Killer of Sheep
I love discovering movies, and as far as obscure gems go, Killer of Sheep is pretty high up there. According to the liner notes, it was made in the 70s by director Charles Burnett as a graduate student project, then languished in limbo, unreleased for 30 years due to copyright issues with the soundtrack. In the meantime, it made the rounds at film festivals and college campuses on a gradually worsening print and slowly became the stuff of legend. Then the Library of Congress (I think) declared it a work of art and the UCLA Archive stepped in to clean up the film and clear the rights.
The movie is shot in black and white, on 16 mm film. The place is Watts in LA. Every image is stark and raw, the whites and the black bleeding off the corners of the screen. It opens with a father yelling at his son for running away rather than helping his brother against bullies, setting the scene. Kids sing, play and run through what seems like a near-wasteland. They fight and throw stones at one another. Soon after, we meet Stan and his family. Stan says he’s falling into his own private hell. He can’t sleep, he stares into space and his wife tries unsuccessfully to get close to him on several occasions. We follow him as he moves through his life, seemingly lost and unfocused, to work, to the store, to his friends. In a heartbreaking scene, he dances slowly with his wife. As she draws him closer, he ultimately pushes her away, and we sense both his pain and her confusion.
There isn’t much here by way of plot. As every other critic you can find online helpfully notes, it’s a collection of vignettes rather than a cohesive story. Not altogether strange for a film shot over two years, in bits and pieces. Yet it’s a coherent whole. The fly-on-the-wall look at what is after all everyday life, gives the film a near-documentary feel and the snippets of story makes for a compelling watch. Fittingly, there’s something furtive and secretive about the style; for all their starkness, the images sometimes seem dream-like, and conversations are often fragments, often mumbled and slightly out of reach. The soundtrack, comprised of tunes from a century’s worth of African-American music, says just as much, if not more.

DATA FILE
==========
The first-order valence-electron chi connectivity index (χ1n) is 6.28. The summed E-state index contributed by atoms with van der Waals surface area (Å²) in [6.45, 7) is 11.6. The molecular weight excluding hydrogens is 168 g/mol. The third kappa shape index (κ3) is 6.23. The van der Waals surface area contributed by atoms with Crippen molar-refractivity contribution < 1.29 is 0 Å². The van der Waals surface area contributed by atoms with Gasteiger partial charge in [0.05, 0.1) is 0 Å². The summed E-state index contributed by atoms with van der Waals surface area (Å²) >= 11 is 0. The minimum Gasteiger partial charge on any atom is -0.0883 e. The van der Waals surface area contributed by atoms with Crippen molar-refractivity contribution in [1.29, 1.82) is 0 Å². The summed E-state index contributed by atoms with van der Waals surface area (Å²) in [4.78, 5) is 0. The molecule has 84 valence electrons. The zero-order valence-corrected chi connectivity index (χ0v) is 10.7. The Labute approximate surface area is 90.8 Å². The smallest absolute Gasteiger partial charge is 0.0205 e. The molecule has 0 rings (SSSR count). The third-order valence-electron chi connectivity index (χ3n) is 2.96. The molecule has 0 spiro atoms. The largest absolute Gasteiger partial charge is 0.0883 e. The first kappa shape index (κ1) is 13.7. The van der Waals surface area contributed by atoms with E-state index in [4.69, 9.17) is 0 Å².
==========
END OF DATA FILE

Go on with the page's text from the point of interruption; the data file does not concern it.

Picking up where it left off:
If the blaxploitation films of the 70s were a technicolor cry at the conventional Hollywood, Killer of Sheep is a barely audible whisper. The oversexed Shaft and Superfly are far removed from the downtrodden Stan, who can’t even be with his wife, much less anyone else. To that extent, Killer of Sheep can be interpreted as a look at masculinity. The playing boys in the movie all talk big, yet are often cowed by the girls.
Killer of Sheep is very much an art film. Nearly every frame could be a still photograph, and it’s filled with pregnant pauses and thousand-yard stares. But there’s no denying the power of the imagery, nor the charisma and physical presence of Henry Gayle Sanders’ performance as Stan (he has gone on to have a long career in acting). Ultimately, Killer of Sheep finds great poetry in the mundane; it’s a beautiful contemplation on a man’s life and a film I would recommend to anyone. Don’t forget to visit the official website .
(The cover blurb proclaims Killer of Sheep to be “one of the greatest unseen American movies ever”, which makes you wonder what else is lying around out there.)
- Director: Charles Burnett
- Cast: Henry G. Sanders, Kaycee Moore